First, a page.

Let’s face it, this exhausting holiday season started last July. The hard sell originated after Independence Day. I was getting “dings” on my phone hourly for hot “Xmas in July” sales from stores I never knew. It didn’t feel like the world was in a financial wobble — despite grocery prices skyrocketing, mortgages at nosebleed levels and overblown restaurant tabs.
We are now in full-blast holiday sale Hell, and it’s never looked more desperate. Look at Neiman Marcus’s latest Christmas Catalog which always made news with outrageous gift features. Their biggest offer for $510,000? You get to be made into a Disney “character” in an animated short. You get a tour of Disney Studios and a chance to hang out with the creative team. But aren’t we already living cartoons of ourselves? Where’s the lift off?
Or for $195,000 you can “dance” (do a walk on) with the American Ballet Theatre. You get to rehearse with the dancers, present flowers to the lead dancer at the finale, and keep your own ballet shoes. These two experiences are considered “a markdown” compared to Neiman’s holiday ideas of the past. But remember, “There’s fantasy in every gift.”
But regular retail started gunning their engines at Halloween. Predictions for record sales have been all over the place since retail has been dropping of late. Some lower income people are now tapped out of their savings, but higher income still has tons of stashed cash. It is hard to gauge. But let’s get real, how much stuff do we really need after the post COVID shoppalooza of the last two years?
I’m beginning to think everybody I know has EVERYTHING. Remember when it was so hard to gift that unique person who “has it all?” Nowadays … we all do. Just look at the Goodwill stores across the nation. A week after any holiday their bins are loaded. By January it will be a glut of pink Barbie paraphernalia and rip-off versions of Uggs.
Sometimes I find myself blaming Oprah for all the holiday credit card debt. Once she publishes her annual “Oprah’s Favorite Things” it becomes an Amazon Cyber Monday (and now “gift giving Tuesday”) blowout. And a lot of it is repeat items; running shoes, throw blankets, cross body bags, suitcases with removable wheels, hand wipes, colorful ear buds, cozy slippers and, of course, a lavender candle.
ENOUGH!! How many sport tank bras do you need, even if they are now 20% off. And what exactly is 20%. Is that such a deal? Isn’t that just the tax? So now, that TheraFace Pro microcurrent facial brush is a mere $319. Beats wireless headphones is “a steal” at $170. But don’t we already own at least some verions of these? And finally let’s not fall for the MUST HAVE Dock and Bay pet towels for a mere $24.
It’s bad enough with all the Thanksgiving food I didn’t eat. I tried pawning it off on anyone who came to my door. I even considered paying someone, but finally, a friend offered to toss it all in the outdoor garbage can. Regifting is getting hard to do. It made me think — with “giving” is it really the thought that counts. Or are we all just on a reject merry-go-round?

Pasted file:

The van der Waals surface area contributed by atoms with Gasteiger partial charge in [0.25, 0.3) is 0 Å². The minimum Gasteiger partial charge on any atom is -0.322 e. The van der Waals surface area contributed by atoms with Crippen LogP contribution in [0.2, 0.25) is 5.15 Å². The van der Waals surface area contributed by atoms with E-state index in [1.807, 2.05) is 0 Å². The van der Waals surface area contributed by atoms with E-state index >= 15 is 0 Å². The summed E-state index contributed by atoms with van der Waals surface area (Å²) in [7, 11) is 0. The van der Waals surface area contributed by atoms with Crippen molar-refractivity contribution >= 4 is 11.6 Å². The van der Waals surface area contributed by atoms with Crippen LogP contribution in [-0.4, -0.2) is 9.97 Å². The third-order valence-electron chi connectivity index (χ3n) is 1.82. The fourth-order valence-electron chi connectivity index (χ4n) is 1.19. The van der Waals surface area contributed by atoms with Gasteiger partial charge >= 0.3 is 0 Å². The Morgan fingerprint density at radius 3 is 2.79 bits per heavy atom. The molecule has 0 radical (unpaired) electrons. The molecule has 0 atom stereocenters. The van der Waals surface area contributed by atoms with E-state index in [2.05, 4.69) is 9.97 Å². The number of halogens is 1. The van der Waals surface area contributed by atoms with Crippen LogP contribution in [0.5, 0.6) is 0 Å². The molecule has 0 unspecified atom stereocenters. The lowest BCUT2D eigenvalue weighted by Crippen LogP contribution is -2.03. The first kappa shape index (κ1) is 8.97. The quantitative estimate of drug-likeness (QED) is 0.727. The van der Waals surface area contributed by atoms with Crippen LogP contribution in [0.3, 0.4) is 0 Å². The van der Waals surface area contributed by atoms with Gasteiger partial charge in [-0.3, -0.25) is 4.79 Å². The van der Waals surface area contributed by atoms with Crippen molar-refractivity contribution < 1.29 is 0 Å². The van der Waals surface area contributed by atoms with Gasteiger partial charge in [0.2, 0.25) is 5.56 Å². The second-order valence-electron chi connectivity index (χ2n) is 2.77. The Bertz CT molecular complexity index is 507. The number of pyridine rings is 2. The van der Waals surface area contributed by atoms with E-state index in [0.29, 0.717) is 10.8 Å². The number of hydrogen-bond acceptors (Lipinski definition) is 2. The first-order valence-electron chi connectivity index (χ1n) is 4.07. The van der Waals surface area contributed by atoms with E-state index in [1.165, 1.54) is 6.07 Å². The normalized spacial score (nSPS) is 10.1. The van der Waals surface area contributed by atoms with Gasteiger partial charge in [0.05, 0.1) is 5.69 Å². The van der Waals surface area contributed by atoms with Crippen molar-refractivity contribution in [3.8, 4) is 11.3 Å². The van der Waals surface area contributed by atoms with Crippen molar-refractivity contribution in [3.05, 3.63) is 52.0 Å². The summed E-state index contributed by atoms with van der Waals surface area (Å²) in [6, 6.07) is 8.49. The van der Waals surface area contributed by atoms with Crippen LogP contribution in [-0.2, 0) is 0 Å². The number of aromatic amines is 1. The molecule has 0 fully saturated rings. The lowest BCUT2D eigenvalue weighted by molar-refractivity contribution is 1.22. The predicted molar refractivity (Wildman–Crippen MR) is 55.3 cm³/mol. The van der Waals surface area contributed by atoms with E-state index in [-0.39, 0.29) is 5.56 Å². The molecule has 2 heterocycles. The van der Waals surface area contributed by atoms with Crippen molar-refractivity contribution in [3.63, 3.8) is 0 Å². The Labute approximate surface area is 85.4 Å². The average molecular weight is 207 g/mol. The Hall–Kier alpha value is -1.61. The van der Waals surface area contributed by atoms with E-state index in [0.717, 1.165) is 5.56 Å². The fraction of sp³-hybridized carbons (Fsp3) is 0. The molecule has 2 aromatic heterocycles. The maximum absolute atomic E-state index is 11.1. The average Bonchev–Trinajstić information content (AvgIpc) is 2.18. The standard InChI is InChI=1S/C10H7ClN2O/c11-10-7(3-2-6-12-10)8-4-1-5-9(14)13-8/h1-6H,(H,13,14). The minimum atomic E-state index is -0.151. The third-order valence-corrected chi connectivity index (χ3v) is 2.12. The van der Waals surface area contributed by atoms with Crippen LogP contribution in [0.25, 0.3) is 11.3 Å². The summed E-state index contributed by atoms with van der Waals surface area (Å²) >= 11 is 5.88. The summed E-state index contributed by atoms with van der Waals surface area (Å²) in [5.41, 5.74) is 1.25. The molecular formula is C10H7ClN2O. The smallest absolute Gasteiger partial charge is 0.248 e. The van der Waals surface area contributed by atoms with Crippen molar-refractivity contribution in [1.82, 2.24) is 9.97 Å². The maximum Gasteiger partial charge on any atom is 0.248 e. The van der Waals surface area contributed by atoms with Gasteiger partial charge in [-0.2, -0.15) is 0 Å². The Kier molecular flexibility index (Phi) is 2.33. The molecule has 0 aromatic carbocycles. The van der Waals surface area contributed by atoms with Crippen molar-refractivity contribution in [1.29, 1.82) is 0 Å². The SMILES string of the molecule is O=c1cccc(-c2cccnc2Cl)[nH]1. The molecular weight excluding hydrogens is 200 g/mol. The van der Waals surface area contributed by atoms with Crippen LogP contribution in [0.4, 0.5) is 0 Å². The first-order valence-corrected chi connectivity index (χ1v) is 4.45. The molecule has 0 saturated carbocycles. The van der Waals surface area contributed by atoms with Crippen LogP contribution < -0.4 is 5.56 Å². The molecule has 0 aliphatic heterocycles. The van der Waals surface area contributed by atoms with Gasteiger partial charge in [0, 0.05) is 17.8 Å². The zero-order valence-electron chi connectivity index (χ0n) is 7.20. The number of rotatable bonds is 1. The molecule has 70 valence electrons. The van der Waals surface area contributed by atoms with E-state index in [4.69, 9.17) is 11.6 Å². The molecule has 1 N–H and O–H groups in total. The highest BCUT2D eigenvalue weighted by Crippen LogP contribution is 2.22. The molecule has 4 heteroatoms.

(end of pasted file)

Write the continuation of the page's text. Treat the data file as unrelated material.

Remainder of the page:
Sure, we all loved to shop. I get it. Especially this time of year it is all about that sport. But I lost my shopping chops when COVID hit. Frankly I haven’t gotten my mojo back. Shopping isn’t an escapist diversion anymore. I got older and the world changed. The holiday doesn’t look so “Ho Ho Ho” to me.
In fact, I liked the Wall Street Journal headline a month ago of “Ho Ho Huh?” The gist was, it is a bad signal for the economy that people aren’t spending money — but great for shopper’s discounts.
And discounts rule. They always do. The only Christmas purchase I made was for the popular (probably the 2023 Xmas gift) — Fly Orbb. How great I thought — a drone that spins, climbs and floats and flashes colors — marked down from $50 to a mere $27!! I ordered it in September. I just received it, badly packaged and shipped from China. It was semi-damaged. I can’t even regift it. But yesterday, I saw a stack of them at Home Depot for $9 a globe. I can see these piling up in a Goodwill bin already.
I have always been advised never to pay full price on anything. Wait for the sale. Everything gets reduced at some point. By Christmas Eve everything is slashed to 75%. But at that point, isn’t the thrill gone? And what is left is damaged.
I’m not an economist, but I can feel the recent financial ebbs and flows. I didn’t spend $15,000 on a Taylor Swift concert or a blowout trip to the Greek islands. For many, “experiences” are the hot ticket. Music festivals and concerts at $800 a ticket are winning over handbags and shoes. As long as the “pricey experience” can live up to the hype — consumers will be there.
“Adventures” bring more bang for the buck than STUFF. And especially traveling … until you get stuck for five hours in an airport delay debacle or that Ritz Carlton suite escape was eclipsed by disappointing service. Buyer’s remorse can even arrive after blowing $150 for a gourmet pizza. Those old “feel good” YOLO blowout purchases can hit rock bottom — especially now.
In the last two weeks of this consumer frenzy, I watched my phone tally 60 sale notifications in an hour!! I felt like I was being stalked! Harassed! It made me reconsider “the fun” of shopping — “the joy” of spending.
I used to get a weird kick out of those reports on Black Friday’s door busting stampedes for 90-inch TV screens. Talk about shopping as a blood sport.
But those days are gone. Now Black Friday (imagine we still call it that) is every day. And the rash of smash and grab store thievery has taken over those Black Friday “running of the bulls.”
But get ready … get your shopping game faces back on for the post-holiday sales which will be up and running by December 31st. Personally I am looking for a gadget that can block all sales notifications on my devices.
Oprah, can you help me with that?!